John Cage’s Inheritors?

photoI spent part of yesterday evening attending a listening party / lecture presented by Salon97‘s Cariwyl Hebert about John Cage at the Booksmith bookstore on Haight Street, and another part at The Hub experiencing a series of two-minute presentations given by a group of people who just won (or were finalists for) grants from The Triangle Lab to pursue a range of “artist-investigator” projects. The idea of the projects is to think of artistic process as one of “scientific” investigation and to use art as a method of inquiry rather than as a means to create tidy / fixed answers to life’s issues.

Cage was the archetypal artist-investigator. He questioned practically every premise that people in the western world held dear about the nature and function of art. The discussion at Booksmith, though quite basic, was lively in this regard, especially following our collective performance of Cage’s 4’33”. (You can see us performing the piece in the image above, with an audience member by the name of Neil conducting the three-movement mini epic.)

The conversation explored the nature of silence and how the piece illustrates Cage’s point about the impossibility of achieving an absolutely noiseless environment, as well as notions about how no two performances of any artistic work can ever be the same. Even silence is different from one performance of 4’33” to another. The more we talked, the more questions came up.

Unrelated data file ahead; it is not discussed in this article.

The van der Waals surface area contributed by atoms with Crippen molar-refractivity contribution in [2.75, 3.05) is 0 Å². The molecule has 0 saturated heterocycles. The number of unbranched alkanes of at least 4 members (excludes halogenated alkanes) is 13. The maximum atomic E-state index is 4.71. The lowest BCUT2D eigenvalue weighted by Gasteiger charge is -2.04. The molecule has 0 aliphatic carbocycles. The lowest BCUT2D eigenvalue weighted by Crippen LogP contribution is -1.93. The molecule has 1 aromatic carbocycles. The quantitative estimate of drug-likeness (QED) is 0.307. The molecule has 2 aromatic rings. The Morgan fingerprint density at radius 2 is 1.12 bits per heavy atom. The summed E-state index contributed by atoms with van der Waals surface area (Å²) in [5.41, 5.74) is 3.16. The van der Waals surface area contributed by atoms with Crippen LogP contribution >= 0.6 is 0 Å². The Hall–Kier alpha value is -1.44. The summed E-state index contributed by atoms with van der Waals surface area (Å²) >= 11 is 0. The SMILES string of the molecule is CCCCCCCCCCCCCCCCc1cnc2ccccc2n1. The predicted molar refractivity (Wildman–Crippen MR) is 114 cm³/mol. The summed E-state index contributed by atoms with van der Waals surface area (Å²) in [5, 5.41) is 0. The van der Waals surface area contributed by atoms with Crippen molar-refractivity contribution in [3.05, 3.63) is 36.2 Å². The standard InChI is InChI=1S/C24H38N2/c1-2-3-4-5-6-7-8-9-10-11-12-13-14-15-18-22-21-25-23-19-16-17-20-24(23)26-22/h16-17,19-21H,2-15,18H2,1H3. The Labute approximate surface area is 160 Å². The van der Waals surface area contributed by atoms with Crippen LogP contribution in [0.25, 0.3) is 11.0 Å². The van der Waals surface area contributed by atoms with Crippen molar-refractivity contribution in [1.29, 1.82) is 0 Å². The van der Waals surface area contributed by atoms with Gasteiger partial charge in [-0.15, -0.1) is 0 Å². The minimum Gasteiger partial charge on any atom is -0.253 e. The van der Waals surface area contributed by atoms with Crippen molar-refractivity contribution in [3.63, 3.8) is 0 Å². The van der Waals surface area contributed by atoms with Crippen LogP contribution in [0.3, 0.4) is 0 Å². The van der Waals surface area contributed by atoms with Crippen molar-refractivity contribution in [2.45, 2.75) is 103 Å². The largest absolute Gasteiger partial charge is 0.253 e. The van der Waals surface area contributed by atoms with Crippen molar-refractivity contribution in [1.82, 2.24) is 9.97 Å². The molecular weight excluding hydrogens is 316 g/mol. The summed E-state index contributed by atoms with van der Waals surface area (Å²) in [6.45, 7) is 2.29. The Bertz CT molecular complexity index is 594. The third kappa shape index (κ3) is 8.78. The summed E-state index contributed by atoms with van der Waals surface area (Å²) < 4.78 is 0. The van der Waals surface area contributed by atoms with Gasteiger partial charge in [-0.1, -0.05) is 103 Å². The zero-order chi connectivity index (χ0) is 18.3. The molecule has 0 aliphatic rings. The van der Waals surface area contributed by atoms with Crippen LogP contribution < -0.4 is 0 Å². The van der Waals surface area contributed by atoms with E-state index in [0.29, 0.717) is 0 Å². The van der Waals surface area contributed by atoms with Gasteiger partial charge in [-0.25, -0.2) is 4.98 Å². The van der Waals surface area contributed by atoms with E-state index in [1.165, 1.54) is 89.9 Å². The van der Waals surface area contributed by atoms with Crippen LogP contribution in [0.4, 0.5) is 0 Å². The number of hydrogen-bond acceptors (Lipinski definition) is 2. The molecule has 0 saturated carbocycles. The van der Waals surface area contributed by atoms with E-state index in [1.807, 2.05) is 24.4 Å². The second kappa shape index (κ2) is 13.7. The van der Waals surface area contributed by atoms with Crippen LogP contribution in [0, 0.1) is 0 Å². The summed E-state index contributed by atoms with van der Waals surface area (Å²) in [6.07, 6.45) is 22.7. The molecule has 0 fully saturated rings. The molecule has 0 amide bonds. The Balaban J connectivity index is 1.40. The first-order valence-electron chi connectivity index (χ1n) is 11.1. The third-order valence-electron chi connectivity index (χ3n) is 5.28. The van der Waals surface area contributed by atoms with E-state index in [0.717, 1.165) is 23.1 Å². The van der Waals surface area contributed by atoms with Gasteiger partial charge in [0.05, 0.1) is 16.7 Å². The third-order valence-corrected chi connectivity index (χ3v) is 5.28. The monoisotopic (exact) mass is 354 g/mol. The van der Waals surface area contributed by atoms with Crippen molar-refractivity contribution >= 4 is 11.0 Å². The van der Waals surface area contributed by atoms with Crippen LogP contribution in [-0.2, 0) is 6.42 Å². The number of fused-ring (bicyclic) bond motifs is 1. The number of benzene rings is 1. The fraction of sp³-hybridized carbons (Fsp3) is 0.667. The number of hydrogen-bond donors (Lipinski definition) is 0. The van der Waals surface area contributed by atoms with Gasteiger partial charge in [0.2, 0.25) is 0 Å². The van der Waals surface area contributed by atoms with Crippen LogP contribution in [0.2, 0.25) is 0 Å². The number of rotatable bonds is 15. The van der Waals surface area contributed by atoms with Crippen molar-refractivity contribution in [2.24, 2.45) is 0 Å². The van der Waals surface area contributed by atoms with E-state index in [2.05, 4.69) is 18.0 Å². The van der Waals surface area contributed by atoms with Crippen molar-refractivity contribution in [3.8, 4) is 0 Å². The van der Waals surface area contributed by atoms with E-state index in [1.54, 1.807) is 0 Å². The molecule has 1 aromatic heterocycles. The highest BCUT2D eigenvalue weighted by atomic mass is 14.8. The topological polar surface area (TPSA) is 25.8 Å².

Conversely, as far as I could tell, most of the projects that have been selected for artist-investigator grants from The Triangle Lab seem to be more interested in providing answers than asking questions. Perhaps the investigatory nature of the ideas was better outlined in the grant proposals. But the presentations mostly fell short in this regard.

One or two projects, such as Michelle Wilson’s plan to “sell the animal-based carbon credits in her body in order to scrutinize and critique environmental issues, food systems, and alternate economies,” seem to be open-ended. But interestingly, the very few projects that appear to be genuinely inquisitive in purview are quite far removed from the world of art. Wilson’s is a piece of environmental activism at heart.